SGA vote reviewed, approved

After reviewing a recent student senate vote, Student Government Association President Andy Hixson determined his recommendation to appoint Sen. Jesiah Brock to a vacant executive board position was rightfully approved.

Hixson recommended Brock as the new vice president of student involvement at SGA’s Feb. 21 meeting, where he needed a two-thirds concurrence of the senate as required by the SGA constitution. In an 11-0 vote, with 17 senators present, Hixson originally declared that his recommendation was denied, saying it needed 12 votes to obtain the two-thirds approval. However, at the Feb. 28 meeting, Hixson reversed this decision and announced that Brock would fill the empty executive board position.

“Six members of this senate simply refused to vote,” Hixson said. “In doing so, they created what is called a blank. This is not to be confused with an abstention because no abstentions were called for.”

Hixson cited Robert’s Rules of Order, which states, “A two-thirds vote means two-thirds of the votes cast, ignoring blanks, which should never be counted. This must not be confused with a vote of two-thirds of the members present.” (Article VIII, Section 48)

Taking this into account, Hixson said Brock received 100 percent of the votes cast Feb. 21, and therefore met the required two-thirds approval of the senate.

Many senators and students questioned the motives of the six senators who did not vote on Brock’s appointment.

Desera Favors, president of Students Together Against Racism, was one of about 15 students outside of SGA present at the Feb. 28 meeting, and said she believes race was a factor in some of the senators’ decision-making processes.

“I don’t want to call anyone a racist,” Favors said, “but it was looking into race.”

Favors said she attended the meeting because she wanted an explanation on why the six senators did not vote for Brock. She said she was “very displeased” with their reasoning.

Brock said he tried not to get “caught up” in all the controversy that surrounded the vote on his appointment.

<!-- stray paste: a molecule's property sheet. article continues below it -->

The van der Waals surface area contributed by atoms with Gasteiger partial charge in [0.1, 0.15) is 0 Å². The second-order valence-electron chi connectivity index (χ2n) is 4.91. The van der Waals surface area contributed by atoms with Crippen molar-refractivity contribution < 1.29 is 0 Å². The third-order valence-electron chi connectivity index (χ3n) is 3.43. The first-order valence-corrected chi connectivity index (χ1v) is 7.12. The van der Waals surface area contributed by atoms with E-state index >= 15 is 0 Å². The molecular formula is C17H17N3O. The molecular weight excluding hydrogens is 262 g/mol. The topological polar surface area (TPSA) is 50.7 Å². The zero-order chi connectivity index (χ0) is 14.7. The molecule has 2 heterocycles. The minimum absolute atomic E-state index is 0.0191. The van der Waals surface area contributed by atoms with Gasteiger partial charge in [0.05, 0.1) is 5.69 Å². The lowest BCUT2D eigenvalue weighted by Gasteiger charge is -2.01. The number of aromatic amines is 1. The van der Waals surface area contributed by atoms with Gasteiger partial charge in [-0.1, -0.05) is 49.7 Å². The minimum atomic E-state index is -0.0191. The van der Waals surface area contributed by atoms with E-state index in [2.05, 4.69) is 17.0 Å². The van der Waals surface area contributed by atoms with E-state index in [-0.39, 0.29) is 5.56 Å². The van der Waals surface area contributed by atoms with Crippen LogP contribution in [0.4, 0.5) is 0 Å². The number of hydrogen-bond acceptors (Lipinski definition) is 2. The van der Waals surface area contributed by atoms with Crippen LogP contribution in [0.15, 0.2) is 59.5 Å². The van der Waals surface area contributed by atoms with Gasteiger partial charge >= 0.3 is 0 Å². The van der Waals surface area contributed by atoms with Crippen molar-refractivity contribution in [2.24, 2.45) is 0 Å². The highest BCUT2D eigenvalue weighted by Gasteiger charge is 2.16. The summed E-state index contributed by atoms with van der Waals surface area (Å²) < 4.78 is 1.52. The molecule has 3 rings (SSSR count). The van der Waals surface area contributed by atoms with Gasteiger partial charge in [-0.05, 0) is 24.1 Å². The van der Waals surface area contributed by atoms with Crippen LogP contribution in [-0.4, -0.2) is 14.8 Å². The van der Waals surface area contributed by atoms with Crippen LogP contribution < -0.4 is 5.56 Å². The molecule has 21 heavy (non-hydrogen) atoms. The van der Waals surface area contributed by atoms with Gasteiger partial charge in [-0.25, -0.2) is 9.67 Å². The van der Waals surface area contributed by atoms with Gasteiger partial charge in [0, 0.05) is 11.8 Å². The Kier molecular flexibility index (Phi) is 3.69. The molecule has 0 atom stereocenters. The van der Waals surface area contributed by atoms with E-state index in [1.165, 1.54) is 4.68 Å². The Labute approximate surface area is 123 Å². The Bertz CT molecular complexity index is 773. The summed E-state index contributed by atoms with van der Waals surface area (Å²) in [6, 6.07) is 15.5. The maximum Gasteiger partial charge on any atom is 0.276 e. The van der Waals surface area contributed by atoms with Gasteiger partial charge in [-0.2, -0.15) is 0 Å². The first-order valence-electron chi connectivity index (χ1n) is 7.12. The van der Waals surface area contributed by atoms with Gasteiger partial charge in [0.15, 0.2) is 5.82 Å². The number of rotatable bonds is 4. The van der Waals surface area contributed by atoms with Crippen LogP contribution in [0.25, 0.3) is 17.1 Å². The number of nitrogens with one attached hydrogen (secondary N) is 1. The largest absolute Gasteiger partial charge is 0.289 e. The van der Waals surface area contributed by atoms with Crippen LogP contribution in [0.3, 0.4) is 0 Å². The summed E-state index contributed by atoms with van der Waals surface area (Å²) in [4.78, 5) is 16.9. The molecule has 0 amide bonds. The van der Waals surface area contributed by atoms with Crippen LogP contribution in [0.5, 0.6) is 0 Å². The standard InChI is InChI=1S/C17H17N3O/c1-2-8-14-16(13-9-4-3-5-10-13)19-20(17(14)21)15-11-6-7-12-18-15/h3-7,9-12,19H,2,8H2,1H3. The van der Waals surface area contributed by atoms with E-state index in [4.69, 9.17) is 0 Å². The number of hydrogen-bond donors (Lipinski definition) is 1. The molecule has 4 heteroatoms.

“It was neat to see that (students) came out,” Brock said, “not so much to support me, but just support students in general – just to let student body senators, and even myself, know that as SGA we work for the students. They don’t work for us.”

Sen. Michael Tobergta, one of the six senators who did not vote on Brock’s nomination, said he was happy that students came to the SGA meeting to express their concerns.

“Even though it took an issue like this to bring them to a student government meeting, I was glad to see students there,” Tobergta said.

Tobergta said he thinks Hixson’s ruling is correct and believes Brock will do a good job in his new position.

“I’m not questioning the individual who was appointed,” he said. “I’m questioning the methods and the process he was appointed under.”

Tobergta said the way in which Brock was appointed did not comply with the SGA constitution, which states that all applications for vacant executive board positions “shall be sent to all senators for review and (senators) shall have the opportunity to interview applicants on the date of their recommendation.” (Article IV, Section 1, A.8.e.i)

Hixson said this discrepancy is a “gray area” up for interpretation because when he started accepting applications for the vacant position on Jan. 24, SGA was operating under a previous version of the constitution that did not state this stipulation. The new constitution, which was approved by the Board of Regents Jan. 26, added this clause.

“A fair process was followed in putting (Brock) into this position,” Hixson said.

Tobergta said he believes there were other qualified applicants for the position that were never brought forth to the senate.

Donnie Angel, one of the five applicants, for vice president of student involvement, wrote a letter that Tobergta read to the student senate Feb. 28.

“I was denied an interview,” Angel said in his letter. “Why? Because I am a white male? Or is it because I am a non-traditional student? You see it works both ways, yet I am not … suggesting that race is or ever should be a factor.”

Hixson said Angel’s letter was unprofessional.

“(The executive board) felt that Jesiah had the most availability and had the best qualifications bar none,” Hixson said.

Jon Wright, Salmon P. Chase College of Law student and former Student Bar Association president, spoke out against Tobergta and other senators at the student senate meeting, reprimanding them for their “agendas of obstruction.”

Wright, who once served on SGA at Murray State University, said he is embarrassed of the actions of Northern Kentucky University’s student senate.

“I’ve never seen student politics at such a nasty level,” he said. “The adversarial nature in that room is unreal. These folks need to grow up.”

Tobergta said students must remember that SGA is a political entity.

“There are going to be times where it seems like there is a group of students in there who are just simply stonewalling an issue, who do not vote or vote in a negative way on everything,” Tobergta said. “The thing (students) need to realize is that the reason we vote the way we do is because of our principles. It’s not personal. … For someone to imply that there is a personal agenda is ludicrous.”

Tobergta said he has no plans to file an appeal on Brock’s appointment, but said he would back someone if they wished to make an appeal.